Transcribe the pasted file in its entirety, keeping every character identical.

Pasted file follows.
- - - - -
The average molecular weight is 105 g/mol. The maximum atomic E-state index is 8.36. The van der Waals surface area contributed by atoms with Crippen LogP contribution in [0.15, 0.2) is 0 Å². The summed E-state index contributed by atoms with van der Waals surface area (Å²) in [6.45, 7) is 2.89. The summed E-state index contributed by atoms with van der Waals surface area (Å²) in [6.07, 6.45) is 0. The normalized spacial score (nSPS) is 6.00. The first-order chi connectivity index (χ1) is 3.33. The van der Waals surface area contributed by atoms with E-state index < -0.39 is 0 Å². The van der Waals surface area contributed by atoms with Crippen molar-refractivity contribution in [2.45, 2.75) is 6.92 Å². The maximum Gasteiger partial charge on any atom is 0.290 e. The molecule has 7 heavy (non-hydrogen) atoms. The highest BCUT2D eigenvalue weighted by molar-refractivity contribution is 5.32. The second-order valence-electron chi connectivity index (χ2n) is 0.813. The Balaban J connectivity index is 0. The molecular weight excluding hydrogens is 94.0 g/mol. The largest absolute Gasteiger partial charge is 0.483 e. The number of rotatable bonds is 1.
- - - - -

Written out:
The average molecular weight is 105 g/mol. The maximum atomic E-state index is 8.36. The van der Waals surface area contributed by atoms with Crippen LogP contribution in [0.15, 0.2) is 0 Å². The summed E-state index contributed by atoms with van der Waals surface area (Å²) in [6.45, 7) is 2.89. The summed E-state index contributed by atoms with van der Waals surface area (Å²) in [6.07, 6.45) is 0. The normalized spacial score (nSPS) is 6.00. The first-order chi connectivity index (χ1) is 3.33. The van der Waals surface area contributed by atoms with E-state index < -0.39 is 0 Å². The van der Waals surface area contributed by atoms with Crippen molar-refractivity contribution in [2.45, 2.75) is 6.92 Å². The maximum Gasteiger partial charge on any atom is 0.290 e. The molecule has 7 heavy (non-hydrogen) atoms. The highest BCUT2D eigenvalue weighted by molar-refractivity contribution is 5.32. The second-order valence-electron chi connectivity index (χ2n) is 0.813. The Balaban J connectivity index is 0. The molecular weight excluding hydrogens is 94.0 g/mol. The largest absolute Gasteiger partial charge is 0.483 e. The number of rotatable bonds is 1.